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County / OJAI

Center to Provide Safety Net for Needy

March 26, 1998|RICHARD WARCHOL

Spurred by fears that county welfare reform plans may not be able to help everyone, a coalition of nonprofit and church leaders in the Ojai Valley is setting up a safety net of its own.

Help of Ojai, a 30-year-old nonprofit social services agency, has joined hands with the Ojai Valley Ministerial Assn. to open a community assistance program office at 212 Fox St., Ojai.

The center, staffed by 10 volunteers and program director Jessica Murray, will act as a clearinghouse of information and services to aid needy residents. It will open Wednesday.

Plans are to offer food, shelter, gasoline, thrift store vouchers, bus tokens, haircuts and even small loans for temporary housing.

Center officials also will assess each individual to determine what services they need most to help them on their way to self-sufficiency.

"We recognized that with welfare reform, we needed to have a more centralized way of responding to the needs that were being presented to us," said the Rev. Peter Whitelock of Ojai Presbyterian Church. "Help [of Ojai] was interested in expanding, so it was just a godsend to us."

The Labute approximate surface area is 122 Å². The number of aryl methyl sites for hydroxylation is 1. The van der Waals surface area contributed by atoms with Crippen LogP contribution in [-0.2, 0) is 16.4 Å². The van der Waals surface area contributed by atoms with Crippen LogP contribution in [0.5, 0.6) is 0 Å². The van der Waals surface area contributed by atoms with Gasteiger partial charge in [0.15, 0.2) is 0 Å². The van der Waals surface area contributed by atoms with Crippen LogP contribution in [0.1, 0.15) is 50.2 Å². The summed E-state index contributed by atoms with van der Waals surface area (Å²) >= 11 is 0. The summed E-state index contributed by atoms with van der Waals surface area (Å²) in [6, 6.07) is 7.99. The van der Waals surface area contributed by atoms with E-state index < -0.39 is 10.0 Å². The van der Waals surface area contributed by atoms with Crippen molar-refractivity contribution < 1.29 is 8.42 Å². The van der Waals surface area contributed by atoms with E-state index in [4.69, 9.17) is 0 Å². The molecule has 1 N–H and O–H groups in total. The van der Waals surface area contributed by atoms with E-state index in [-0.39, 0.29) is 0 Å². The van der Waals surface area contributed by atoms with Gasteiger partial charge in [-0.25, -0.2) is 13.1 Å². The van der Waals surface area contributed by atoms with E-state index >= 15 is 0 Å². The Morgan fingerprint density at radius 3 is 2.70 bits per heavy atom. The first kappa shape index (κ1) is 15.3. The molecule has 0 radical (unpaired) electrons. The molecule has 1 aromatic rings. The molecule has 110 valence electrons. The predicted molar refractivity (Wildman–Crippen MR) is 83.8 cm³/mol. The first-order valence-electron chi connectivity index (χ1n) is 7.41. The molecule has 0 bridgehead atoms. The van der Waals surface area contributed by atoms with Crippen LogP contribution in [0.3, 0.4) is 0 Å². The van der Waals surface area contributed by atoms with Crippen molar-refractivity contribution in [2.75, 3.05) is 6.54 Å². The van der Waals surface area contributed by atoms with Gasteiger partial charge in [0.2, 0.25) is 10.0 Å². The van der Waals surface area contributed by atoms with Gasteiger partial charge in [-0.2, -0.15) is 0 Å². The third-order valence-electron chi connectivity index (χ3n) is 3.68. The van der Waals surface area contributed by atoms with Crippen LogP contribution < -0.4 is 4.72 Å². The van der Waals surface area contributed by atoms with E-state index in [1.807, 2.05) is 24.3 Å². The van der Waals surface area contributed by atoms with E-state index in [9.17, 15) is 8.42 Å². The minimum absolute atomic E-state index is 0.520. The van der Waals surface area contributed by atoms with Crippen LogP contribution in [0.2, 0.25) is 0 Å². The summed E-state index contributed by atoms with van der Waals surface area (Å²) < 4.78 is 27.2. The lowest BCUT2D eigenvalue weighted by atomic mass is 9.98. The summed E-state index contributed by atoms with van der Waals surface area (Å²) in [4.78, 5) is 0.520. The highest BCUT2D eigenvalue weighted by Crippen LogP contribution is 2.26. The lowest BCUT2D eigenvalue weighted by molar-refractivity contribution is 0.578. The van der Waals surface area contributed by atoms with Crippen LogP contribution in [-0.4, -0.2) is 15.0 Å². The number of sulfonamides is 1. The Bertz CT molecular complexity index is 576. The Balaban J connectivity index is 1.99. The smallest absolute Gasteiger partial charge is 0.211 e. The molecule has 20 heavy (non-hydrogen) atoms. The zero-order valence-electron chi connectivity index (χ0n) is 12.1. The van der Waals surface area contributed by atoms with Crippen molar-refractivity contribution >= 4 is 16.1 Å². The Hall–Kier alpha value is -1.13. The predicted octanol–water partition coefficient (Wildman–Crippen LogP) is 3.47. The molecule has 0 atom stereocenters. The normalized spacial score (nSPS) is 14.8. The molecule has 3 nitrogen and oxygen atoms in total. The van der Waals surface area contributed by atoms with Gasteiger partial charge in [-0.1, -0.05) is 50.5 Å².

The program, expected to operate on a $4,500-a-month budget, is designed to complement county welfare reform efforts.

Murray said that at least 250 Ojai Valley families are being affected by federal welfare reform legislation, which eliminated the nation's Aid to Families with Dependent Children program.

The new law imposes strict work and job-training requirements and limits to five years the time welfare recipients can collect cash assistance.

Ventura County's version of welfare reform looks to take a close look at each of the county's 8,200 welfare families and determine what services, training or assistance they need to stop using public assistance.

"I think the basic concept is good, but people don't always fit into the mold," Murray said. "It's not going to help everyone."

The new community assistance program is to be a safety net for welfare clients in the Ojai Valley, but also will offer aid to the homeless and working poor, Murray said.

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